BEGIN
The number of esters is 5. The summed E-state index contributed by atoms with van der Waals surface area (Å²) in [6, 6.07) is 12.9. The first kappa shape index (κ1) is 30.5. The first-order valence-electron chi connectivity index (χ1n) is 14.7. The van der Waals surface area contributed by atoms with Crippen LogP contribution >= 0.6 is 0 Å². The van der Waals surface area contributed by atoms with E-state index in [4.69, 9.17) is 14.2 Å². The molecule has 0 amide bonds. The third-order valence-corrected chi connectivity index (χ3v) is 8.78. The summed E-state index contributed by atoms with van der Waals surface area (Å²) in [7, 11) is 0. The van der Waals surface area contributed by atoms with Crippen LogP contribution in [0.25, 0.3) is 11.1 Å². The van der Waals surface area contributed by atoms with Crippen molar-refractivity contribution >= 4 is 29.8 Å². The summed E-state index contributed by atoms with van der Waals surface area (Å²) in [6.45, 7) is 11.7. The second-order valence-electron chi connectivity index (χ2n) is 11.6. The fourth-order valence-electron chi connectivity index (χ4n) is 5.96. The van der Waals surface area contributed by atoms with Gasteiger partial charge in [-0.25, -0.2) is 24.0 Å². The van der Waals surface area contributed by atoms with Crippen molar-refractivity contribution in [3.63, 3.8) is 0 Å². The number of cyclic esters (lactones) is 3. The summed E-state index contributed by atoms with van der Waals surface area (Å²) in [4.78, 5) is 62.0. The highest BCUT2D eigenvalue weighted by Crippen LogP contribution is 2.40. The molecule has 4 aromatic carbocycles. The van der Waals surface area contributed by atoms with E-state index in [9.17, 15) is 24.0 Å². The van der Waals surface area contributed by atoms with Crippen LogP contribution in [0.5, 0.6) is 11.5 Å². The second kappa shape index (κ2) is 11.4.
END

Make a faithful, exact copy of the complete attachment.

The number of esters is 5. The summed E-state index contributed by atoms with van der Waals surface area (Å²) in [6, 6.07) is 12.9. The first kappa shape index (κ1) is 30.5. The first-order valence-electron chi connectivity index (χ1n) is 14.7. The van der Waals surface area contributed by atoms with Crippen LogP contribution >= 0.6 is 0 Å². The van der Waals surface area contributed by atoms with E-state index in [4.69, 9.17) is 14.2 Å². The molecule has 0 amide bonds. The third-order valence-corrected chi connectivity index (χ3v) is 8.78. The summed E-state index contributed by atoms with van der Waals surface area (Å²) in [7, 11) is 0. The van der Waals surface area contributed by atoms with Crippen LogP contribution in [0.25, 0.3) is 11.1 Å². The van der Waals surface area contributed by atoms with Crippen molar-refractivity contribution >= 4 is 29.8 Å². The summed E-state index contributed by atoms with van der Waals surface area (Å²) in [6.45, 7) is 11.7. The second-order valence-electron chi connectivity index (χ2n) is 11.6. The fourth-order valence-electron chi connectivity index (χ4n) is 5.96. The van der Waals surface area contributed by atoms with Gasteiger partial charge in [-0.25, -0.2) is 24.0 Å². The van der Waals surface area contributed by atoms with Crippen molar-refractivity contribution in [3.63, 3.8) is 0 Å². The number of cyclic esters (lactones) is 3. The summed E-state index contributed by atoms with van der Waals surface area (Å²) in [4.78, 5) is 62.0. The highest BCUT2D eigenvalue weighted by Crippen LogP contribution is 2.40. The molecule has 4 aromatic carbocycles. The van der Waals surface area contributed by atoms with E-state index in [9.17, 15) is 24.0 Å². The van der Waals surface area contributed by atoms with Crippen LogP contribution in [0.5, 0.6) is 11.5 Å². The second kappa shape index (κ2) is 11.4.